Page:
- The Washington Times - Thursday, October 24, 2002

Two new polls showing Democratic Sen. Mary L. Landrieu of Louisiana with less than 50 percent support are giving Republicans reason to hope for a runoff in a race once considered safe for Democrats.

Mrs. Landrieu, a freshman who won her first race by less than 6,000 votes, garnered 45 percent and 44 percent in surveys released this week. According to Louisiana's unique election system, she would need 50 percent plus one vote on Nov. 5 to avoid a runoff in December against the second-place candidate.

That opponent would most likely be state Elections Commissioner Suzanne Haik Terrell, a Republican who garnered 20 percent in one of the surveys. Republican Rep. John Cooksey is third in the polls. The other Republican challenger in the race is state Rep. Tony Perkins.

"All of the recent polls are showing Mary Landrieu strongly below 50 percent," said Terrell spokesman Christopher Tidmore. "A runoff is a near certainty at this point."

Landrieu campaign spokesman Rich Masters said Republican thoughts of a runoff are irrational because at least one-quarter of the undecided voters will side with Mrs. Landrieu and put her over 50 percent.

"It's their Hail Mary throw," Mr. Masters said of a runoff. "Hail Mary passes work about 10 percent of the time."

But he conceded the Landrieu camp still has work to do, and that Democrats are at least preparing for the possibility of a runoff.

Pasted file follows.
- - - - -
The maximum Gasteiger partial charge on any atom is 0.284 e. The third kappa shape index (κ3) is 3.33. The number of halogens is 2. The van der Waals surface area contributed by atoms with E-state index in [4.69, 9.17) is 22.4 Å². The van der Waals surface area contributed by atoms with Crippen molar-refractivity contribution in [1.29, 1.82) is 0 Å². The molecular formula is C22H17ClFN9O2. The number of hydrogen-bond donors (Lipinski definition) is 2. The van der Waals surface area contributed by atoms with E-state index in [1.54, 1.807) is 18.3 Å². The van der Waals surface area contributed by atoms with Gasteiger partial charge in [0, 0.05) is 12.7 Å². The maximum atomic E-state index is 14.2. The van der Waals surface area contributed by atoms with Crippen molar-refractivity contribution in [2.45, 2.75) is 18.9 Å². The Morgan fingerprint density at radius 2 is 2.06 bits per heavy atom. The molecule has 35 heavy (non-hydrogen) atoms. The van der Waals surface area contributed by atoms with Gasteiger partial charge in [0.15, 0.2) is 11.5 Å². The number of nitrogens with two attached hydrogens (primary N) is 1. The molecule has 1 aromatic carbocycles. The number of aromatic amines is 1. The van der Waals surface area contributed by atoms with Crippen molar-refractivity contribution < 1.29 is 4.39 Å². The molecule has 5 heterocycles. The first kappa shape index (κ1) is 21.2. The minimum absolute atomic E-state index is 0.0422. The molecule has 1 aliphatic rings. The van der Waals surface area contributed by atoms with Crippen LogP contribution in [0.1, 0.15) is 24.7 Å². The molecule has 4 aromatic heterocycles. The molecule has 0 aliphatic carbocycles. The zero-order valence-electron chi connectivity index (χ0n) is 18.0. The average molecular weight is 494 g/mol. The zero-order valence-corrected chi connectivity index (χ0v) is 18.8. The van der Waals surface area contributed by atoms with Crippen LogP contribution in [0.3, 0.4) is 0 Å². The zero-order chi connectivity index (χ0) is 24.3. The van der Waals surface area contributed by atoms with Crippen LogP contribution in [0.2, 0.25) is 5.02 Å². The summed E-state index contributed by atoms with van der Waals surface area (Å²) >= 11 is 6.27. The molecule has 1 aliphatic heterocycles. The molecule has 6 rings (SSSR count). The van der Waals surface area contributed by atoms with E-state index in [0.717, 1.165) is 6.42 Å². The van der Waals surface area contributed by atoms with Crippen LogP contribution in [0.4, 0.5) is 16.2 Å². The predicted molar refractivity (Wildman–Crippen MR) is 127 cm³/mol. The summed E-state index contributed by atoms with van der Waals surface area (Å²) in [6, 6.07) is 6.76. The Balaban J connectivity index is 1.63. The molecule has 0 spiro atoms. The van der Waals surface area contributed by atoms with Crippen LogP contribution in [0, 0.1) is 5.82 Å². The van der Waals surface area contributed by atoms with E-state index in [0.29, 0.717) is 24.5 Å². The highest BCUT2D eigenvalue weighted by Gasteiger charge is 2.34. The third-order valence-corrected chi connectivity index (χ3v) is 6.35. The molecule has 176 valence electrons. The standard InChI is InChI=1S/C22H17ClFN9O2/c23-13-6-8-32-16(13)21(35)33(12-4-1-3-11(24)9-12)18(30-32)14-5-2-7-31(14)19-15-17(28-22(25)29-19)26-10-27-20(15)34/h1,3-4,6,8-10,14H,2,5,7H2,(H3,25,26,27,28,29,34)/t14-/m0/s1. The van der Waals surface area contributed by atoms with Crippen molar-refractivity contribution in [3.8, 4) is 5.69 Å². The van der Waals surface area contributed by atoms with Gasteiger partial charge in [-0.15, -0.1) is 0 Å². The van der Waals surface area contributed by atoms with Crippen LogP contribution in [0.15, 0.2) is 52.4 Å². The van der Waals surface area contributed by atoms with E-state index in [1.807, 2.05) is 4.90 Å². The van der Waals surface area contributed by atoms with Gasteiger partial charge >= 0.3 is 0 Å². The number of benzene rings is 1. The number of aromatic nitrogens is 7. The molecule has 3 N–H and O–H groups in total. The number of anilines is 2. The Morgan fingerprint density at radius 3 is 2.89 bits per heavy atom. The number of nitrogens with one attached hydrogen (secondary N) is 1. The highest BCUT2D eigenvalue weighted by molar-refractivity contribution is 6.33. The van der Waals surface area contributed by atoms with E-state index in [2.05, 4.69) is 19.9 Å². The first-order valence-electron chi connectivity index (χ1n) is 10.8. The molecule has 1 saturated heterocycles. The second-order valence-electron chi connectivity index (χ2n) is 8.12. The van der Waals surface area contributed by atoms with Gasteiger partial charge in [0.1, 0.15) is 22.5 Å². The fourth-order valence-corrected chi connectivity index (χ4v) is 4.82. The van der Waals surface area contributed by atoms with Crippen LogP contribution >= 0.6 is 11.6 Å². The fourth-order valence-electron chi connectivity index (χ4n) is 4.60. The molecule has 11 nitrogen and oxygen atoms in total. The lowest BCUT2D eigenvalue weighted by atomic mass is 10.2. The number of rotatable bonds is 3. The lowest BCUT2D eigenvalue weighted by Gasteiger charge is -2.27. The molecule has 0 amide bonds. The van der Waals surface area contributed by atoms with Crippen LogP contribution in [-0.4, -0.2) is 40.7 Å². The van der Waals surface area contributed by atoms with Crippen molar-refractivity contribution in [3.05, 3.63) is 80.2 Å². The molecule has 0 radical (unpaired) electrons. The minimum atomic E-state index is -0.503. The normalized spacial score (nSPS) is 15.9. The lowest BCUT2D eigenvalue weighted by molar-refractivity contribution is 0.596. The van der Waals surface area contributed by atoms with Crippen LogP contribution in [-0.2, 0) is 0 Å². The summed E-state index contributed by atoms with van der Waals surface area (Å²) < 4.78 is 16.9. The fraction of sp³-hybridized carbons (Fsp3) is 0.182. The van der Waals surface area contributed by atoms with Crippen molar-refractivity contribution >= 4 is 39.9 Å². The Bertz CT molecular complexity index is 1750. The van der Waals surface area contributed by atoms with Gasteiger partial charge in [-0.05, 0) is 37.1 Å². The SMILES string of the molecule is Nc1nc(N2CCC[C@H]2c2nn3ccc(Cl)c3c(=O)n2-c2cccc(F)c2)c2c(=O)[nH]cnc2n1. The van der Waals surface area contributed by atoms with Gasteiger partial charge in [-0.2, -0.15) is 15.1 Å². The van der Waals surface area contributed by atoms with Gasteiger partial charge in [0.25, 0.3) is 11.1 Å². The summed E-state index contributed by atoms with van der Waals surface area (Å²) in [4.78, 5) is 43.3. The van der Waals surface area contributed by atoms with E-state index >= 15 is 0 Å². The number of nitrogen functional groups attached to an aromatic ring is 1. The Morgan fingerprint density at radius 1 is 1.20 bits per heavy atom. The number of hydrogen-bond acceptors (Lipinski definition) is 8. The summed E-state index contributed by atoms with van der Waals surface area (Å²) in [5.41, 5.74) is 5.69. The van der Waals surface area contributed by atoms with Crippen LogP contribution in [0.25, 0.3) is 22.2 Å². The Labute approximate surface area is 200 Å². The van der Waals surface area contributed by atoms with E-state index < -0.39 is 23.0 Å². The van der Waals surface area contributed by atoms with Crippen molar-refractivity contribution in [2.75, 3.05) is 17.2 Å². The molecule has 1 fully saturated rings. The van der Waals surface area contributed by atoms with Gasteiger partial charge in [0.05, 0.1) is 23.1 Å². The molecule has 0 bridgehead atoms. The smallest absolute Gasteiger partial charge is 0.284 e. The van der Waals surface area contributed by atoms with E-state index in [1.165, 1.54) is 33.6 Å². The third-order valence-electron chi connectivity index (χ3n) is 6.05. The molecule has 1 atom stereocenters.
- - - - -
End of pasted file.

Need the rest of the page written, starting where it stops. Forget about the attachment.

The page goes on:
"We're just going to bust our you-know-whats and get over the hump," Mr. Masters said. "If not, we're prepared to go at it the very next morning [after Election Day]. We've considered it for months."

Among the factors that Republicans believe favor a runoff is the possibility of light voter turnout in New Orleans, where District Attorney candidate Eddie Jordan appears to be pulling away from his opponent. Analysts have felt that a competitive race between Mr. Jordan, who is black, and opponent Dale Atkins, who also is black, would generate high Democratic turnout in the city to the benefit of Mrs. Landrieu.

"Landrieu was counting on that race to motivate her electorate," said a Republican operative. "We're estimating the black turnout is going to be relatively low."

Mr. Masters said Mrs. Landrieu enjoys strong support from black voters, and that Republicans are not making inroads into her Democratic base.

"They've got to get independents and white, moderate Democrats," Mr. Masters said. "And they're not peeling any of our moderate Democrats and independents away. We're strong as moose meat with those folks."

He said the latest polling that show Mrs. Landrieu unable to crack 50 percent "gives everyone a sense of urgency."

"It's probably good that we have a sense of urgency about the campaign so that no one thinks that she's going to win in a walk," Mr. Masters said. "It will help with turnout.

"We've been outspent 2-to-1 on television," he said. "They put together these three candidates to try to nitpick at her like little gnats, to pull her below 50 percent. That was their strategy, and that's barely working after $3 million of trash TV. Not only is she still standing, she's poised to win this."

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